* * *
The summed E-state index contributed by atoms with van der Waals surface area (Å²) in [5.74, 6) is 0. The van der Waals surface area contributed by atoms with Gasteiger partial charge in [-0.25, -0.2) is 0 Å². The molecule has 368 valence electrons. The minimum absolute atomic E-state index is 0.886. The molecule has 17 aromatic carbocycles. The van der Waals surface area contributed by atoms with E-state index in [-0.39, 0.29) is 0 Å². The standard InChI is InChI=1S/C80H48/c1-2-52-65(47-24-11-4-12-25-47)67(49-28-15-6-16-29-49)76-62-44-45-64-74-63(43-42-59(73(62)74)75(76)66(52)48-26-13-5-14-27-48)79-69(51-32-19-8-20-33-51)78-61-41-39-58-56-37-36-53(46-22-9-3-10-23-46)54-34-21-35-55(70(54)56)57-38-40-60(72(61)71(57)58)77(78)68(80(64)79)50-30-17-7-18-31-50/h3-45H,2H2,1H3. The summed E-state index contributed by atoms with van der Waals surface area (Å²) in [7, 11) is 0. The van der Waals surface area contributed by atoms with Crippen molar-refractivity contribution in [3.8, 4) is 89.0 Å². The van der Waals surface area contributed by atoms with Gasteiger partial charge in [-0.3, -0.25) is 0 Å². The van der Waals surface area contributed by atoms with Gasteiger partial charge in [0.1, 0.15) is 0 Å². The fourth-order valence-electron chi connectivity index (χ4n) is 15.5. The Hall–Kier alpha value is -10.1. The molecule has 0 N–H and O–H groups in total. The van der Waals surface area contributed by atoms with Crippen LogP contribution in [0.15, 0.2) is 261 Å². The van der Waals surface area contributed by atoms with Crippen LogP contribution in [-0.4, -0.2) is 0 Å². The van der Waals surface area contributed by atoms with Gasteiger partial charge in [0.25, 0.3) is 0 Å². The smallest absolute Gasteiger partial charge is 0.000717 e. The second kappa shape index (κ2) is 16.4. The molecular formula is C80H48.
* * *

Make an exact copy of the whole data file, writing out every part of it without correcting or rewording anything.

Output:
The summed E-state index contributed by atoms with van der Waals surface area (Å²) in [5.74, 6) is 0. The van der Waals surface area contributed by atoms with Gasteiger partial charge in [-0.25, -0.2) is 0 Å². The molecule has 368 valence electrons. The minimum absolute atomic E-state index is 0.886. The molecule has 17 aromatic carbocycles. The van der Waals surface area contributed by atoms with E-state index in [-0.39, 0.29) is 0 Å². The standard InChI is InChI=1S/C80H48/c1-2-52-65(47-24-11-4-12-25-47)67(49-28-15-6-16-29-49)76-62-44-45-64-74-63(43-42-59(73(62)74)75(76)66(52)48-26-13-5-14-27-48)79-69(51-32-19-8-20-33-51)78-61-41-39-58-56-37-36-53(46-22-9-3-10-23-46)54-34-21-35-55(70(54)56)57-38-40-60(72(61)71(57)58)77(78)68(80(64)79)50-30-17-7-18-31-50/h3-45H,2H2,1H3. The summed E-state index contributed by atoms with van der Waals surface area (Å²) in [7, 11) is 0. The van der Waals surface area contributed by atoms with Crippen molar-refractivity contribution in [3.8, 4) is 89.0 Å². The van der Waals surface area contributed by atoms with Gasteiger partial charge in [-0.3, -0.25) is 0 Å². The van der Waals surface area contributed by atoms with Gasteiger partial charge in [0.1, 0.15) is 0 Å². The fourth-order valence-electron chi connectivity index (χ4n) is 15.5. The Hall–Kier alpha value is -10.1. The molecule has 0 N–H and O–H groups in total. The van der Waals surface area contributed by atoms with Crippen LogP contribution in [0.15, 0.2) is 261 Å². The van der Waals surface area contributed by atoms with Crippen LogP contribution in [-0.4, -0.2) is 0 Å². The van der Waals surface area contributed by atoms with Gasteiger partial charge in [0.25, 0.3) is 0 Å². The smallest absolute Gasteiger partial charge is 0.000717 e. The second kappa shape index (κ2) is 16.4. The molecular formula is C80H48.